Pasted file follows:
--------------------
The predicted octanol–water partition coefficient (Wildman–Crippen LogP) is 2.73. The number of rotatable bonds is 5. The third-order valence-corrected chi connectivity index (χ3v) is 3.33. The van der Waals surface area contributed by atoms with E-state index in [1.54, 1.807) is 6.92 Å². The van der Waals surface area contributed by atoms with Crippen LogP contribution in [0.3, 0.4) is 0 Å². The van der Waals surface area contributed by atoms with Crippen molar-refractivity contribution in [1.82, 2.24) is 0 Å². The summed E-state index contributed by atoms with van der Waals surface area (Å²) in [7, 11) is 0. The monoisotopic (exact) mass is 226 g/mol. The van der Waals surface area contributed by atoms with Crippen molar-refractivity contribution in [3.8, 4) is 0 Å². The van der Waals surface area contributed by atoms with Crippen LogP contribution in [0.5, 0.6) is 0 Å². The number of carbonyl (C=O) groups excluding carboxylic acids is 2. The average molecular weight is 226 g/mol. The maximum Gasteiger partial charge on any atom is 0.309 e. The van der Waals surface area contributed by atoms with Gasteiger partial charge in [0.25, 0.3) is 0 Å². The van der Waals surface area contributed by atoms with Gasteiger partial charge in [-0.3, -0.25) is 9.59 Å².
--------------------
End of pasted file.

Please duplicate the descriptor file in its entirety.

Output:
The predicted octanol–water partition coefficient (Wildman–Crippen LogP) is 2.73. The number of rotatable bonds is 5. The third-order valence-corrected chi connectivity index (χ3v) is 3.33. The van der Waals surface area contributed by atoms with E-state index in [1.54, 1.807) is 6.92 Å². The van der Waals surface area contributed by atoms with Crippen LogP contribution in [0.3, 0.4) is 0 Å². The van der Waals surface area contributed by atoms with Crippen molar-refractivity contribution in [1.82, 2.24) is 0 Å². The summed E-state index contributed by atoms with van der Waals surface area (Å²) in [7, 11) is 0. The monoisotopic (exact) mass is 226 g/mol. The van der Waals surface area contributed by atoms with Crippen molar-refractivity contribution in [3.8, 4) is 0 Å². The van der Waals surface area contributed by atoms with Crippen LogP contribution in [0.5, 0.6) is 0 Å². The number of carbonyl (C=O) groups excluding carboxylic acids is 2. The average molecular weight is 226 g/mol. The maximum Gasteiger partial charge on any atom is 0.309 e. The van der Waals surface area contributed by atoms with Gasteiger partial charge in [0.25, 0.3) is 0 Å². The van der Waals surface area contributed by atoms with Gasteiger partial charge in [-0.3, -0.25) is 9.59 Å².